Promising to curb the federal government’s overreaching approach to land management issues may be key to extending Sen. Ted Cruz’s appeal to voters in western states.
Washington, D.C., will stop trying to appeal a court decision that had struck down the city’s unconstitutional ban on the concealed carry of handguns. That’s according to Karl Racine, the attorney general for municipality.
The Treasury Department blogged Wednesday that USASpending.gov has sustained “improvements … in order to make it easier to review existing federal spending data.” Reports say otherwise.
The Tax Foundation offers this handy conceptual statistic every year. And it seems that every year the day that working Americans finally begin to keep what they earn is pushed farther away from Jan. 1 and closer to Christmas.
A fifth-grader who saw a teacher allegedly abusing her fellow students recorded on her cellphone what transpired. The video got the teacher fired. But it got the student suspended.
Hillary Clinton comes off as confused, myopic and downright clueless in a number of email exchanges that have made headlines thanks to recent inquiries from a number of news outlets.
EPA Administrator Gina McCarthy told a reporter this week that there isn’t an issue among the agency’s pet policy initiatives that, if left untweaked, would lead to climate catastrophe.
Senate Minority Leader Harry Reid’s decision not to seek a sixth term appears to have emboldened critics to speculate on the strange circumstances surrounding the timing of the Nevada Democrat’s so-called “retirement.”
Here’s a sterling example of how incompetence, apathy and greed breed corruption in government: The Pentagon keeps losing track of explosives-detecting gear, and that gear keeps popping up for private sale on eBay.
A reform measure introduced in the North Carolina Legislature could, if passed, establish civilian review boards to oversee complaint cases against municipal police officers.
If it’s true that she’s about as tethered by baggage as a potential presidential candidate can possibly be, then Hillary Clinton’s biggest clunker is her political life partner and husband, Bill.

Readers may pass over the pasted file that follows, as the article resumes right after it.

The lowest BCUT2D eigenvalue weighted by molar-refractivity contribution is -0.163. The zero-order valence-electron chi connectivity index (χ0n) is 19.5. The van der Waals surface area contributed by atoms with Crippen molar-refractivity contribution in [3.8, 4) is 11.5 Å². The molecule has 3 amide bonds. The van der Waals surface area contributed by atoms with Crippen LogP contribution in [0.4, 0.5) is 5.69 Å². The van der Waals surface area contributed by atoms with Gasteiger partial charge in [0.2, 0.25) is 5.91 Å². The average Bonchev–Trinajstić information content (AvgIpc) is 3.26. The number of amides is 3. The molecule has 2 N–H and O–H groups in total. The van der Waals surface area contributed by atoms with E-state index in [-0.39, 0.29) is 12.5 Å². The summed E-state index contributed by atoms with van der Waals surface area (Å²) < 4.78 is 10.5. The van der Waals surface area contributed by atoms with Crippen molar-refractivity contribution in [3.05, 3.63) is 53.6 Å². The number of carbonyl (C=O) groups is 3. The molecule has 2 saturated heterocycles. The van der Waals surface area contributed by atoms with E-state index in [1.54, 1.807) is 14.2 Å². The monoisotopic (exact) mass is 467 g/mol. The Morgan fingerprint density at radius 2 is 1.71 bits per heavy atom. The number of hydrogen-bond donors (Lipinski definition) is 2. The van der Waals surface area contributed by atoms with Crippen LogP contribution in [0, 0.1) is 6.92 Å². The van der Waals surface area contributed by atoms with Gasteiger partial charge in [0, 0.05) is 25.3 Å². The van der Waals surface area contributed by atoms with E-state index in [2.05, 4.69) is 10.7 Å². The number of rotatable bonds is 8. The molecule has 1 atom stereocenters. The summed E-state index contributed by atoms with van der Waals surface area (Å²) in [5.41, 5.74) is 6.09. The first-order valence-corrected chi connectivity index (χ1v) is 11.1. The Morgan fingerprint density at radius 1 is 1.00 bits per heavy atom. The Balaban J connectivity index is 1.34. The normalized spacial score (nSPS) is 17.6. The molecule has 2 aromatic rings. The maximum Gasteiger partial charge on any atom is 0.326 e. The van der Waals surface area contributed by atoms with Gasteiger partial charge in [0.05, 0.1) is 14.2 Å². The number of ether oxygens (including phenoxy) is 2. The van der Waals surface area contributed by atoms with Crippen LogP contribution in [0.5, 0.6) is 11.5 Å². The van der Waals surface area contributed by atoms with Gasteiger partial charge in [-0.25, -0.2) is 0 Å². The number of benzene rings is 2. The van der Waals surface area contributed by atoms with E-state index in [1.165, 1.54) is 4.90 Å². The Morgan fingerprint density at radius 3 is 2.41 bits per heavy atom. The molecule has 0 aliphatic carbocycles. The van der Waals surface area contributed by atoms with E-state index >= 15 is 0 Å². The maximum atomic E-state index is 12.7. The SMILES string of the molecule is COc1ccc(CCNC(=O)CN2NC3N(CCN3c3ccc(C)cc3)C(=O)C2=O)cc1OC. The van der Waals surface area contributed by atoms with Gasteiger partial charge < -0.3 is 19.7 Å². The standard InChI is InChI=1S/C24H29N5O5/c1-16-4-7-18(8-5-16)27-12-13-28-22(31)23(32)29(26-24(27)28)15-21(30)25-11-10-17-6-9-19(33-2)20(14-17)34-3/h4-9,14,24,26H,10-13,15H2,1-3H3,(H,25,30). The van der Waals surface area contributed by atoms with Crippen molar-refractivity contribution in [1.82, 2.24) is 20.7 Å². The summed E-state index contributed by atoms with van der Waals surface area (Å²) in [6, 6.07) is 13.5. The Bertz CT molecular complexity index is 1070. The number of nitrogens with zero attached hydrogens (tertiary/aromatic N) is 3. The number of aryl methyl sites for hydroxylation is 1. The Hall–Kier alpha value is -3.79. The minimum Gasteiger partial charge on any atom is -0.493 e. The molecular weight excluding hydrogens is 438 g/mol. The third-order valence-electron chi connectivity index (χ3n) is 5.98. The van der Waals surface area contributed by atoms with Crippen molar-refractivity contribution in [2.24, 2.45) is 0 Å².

Before you write a word about Hillary Clinton, you’d better check your sexism. According to one group of loyal fanatics, that essentially means crossing out a big chunk of your general vocabulary.
A pair of senators is leading a bipartisan plan that aims to give a voice to anyone who’s come up against federal regulations that appear to exist only to hamper economic growth and individual freedom.
The IRS released its yearly delinquency report this week, revealing that, by the government’s own calculation, more than 100,000 federal employees did not pay part or all of their federal income taxes last year.
Americans are far more concerned about drinking polluted water than they are about policy initiatives to combat global warming and/or climate change, deforestation and species extinction.
The scandal over former Secretary of State Hillary Clinton’s violation of the White House’s conflict of interest agreement concerning her ties to the Clinton Foundation is trickling upward.
A House bill that would fundamentally disassemble the Patriot Act has begun its course through the House, thanks to a bipartisan duo calling for an end to “dragnet surveillance” in the United States.
The Department of Justice is defending former Secretary of State Hillary Clinton against a subpoena request under the Freedom of Information Act for thousands of emails exchanged on her privately owned server.
There’s a movement underway that aims to guarantee the 2016 presidential debates feature more than the standard two-party fare. But doing so will require a rule change from the group that organizes the debates.
The House of Representatives has passed a bill intended to require the Environmental Protection Agency to disclose the scientific research it uses to justify changes in its regulatory policies.
Sen. Ted Cruz (R-Texas) and Rep. Jim Bridenstine (R-Okla.) have introduced a new bill aimed at taking American energy policy in a direction completely opposite that of the Obama administration.
A Washington state man faces up to one year in prison and a $5,000 fine following his conviction for obstructing a police officer. It all started when he followed the vice president’s advice to fire warning shots into the air.
As part of the EPA’s current push to hand out $15,000 grants, the University of California-Riverside will benefit from government backing to develop a way to reduce emissions from backyard barbecue grills.